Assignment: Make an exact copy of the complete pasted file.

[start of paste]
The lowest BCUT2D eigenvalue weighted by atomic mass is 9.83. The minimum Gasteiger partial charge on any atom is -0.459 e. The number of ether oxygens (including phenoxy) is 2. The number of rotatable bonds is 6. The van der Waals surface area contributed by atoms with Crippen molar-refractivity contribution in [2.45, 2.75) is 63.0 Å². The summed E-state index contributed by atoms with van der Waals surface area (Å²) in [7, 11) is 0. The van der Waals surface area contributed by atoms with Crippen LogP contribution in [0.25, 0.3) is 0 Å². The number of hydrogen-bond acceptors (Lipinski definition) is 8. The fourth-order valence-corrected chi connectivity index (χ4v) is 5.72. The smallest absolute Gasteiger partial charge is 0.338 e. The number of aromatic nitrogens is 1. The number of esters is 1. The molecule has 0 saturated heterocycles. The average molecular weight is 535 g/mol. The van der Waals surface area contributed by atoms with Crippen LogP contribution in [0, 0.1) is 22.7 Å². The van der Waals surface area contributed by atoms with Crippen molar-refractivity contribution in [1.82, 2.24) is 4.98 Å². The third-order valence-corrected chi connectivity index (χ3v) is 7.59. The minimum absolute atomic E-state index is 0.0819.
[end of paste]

The lowest BCUT2D eigenvalue weighted by atomic mass is 9.83. The minimum Gasteiger partial charge on any atom is -0.459 e. The number of ether oxygens (including phenoxy) is 2. The number of rotatable bonds is 6. The van der Waals surface area contributed by atoms with Crippen molar-refractivity contribution in [2.45, 2.75) is 63.0 Å². The summed E-state index contributed by atoms with van der Waals surface area (Å²) in [7, 11) is 0. The van der Waals surface area contributed by atoms with Crippen LogP contribution in [0.25, 0.3) is 0 Å². The number of hydrogen-bond acceptors (Lipinski definition) is 8. The fourth-order valence-corrected chi connectivity index (χ4v) is 5.72. The smallest absolute Gasteiger partial charge is 0.338 e. The number of aromatic nitrogens is 1. The number of esters is 1. The molecule has 0 saturated heterocycles. The average molecular weight is 535 g/mol. The van der Waals surface area contributed by atoms with Crippen LogP contribution in [0, 0.1) is 22.7 Å². The van der Waals surface area contributed by atoms with Crippen molar-refractivity contribution in [1.82, 2.24) is 4.98 Å². The third-order valence-corrected chi connectivity index (χ3v) is 7.59. The minimum absolute atomic E-state index is 0.0819.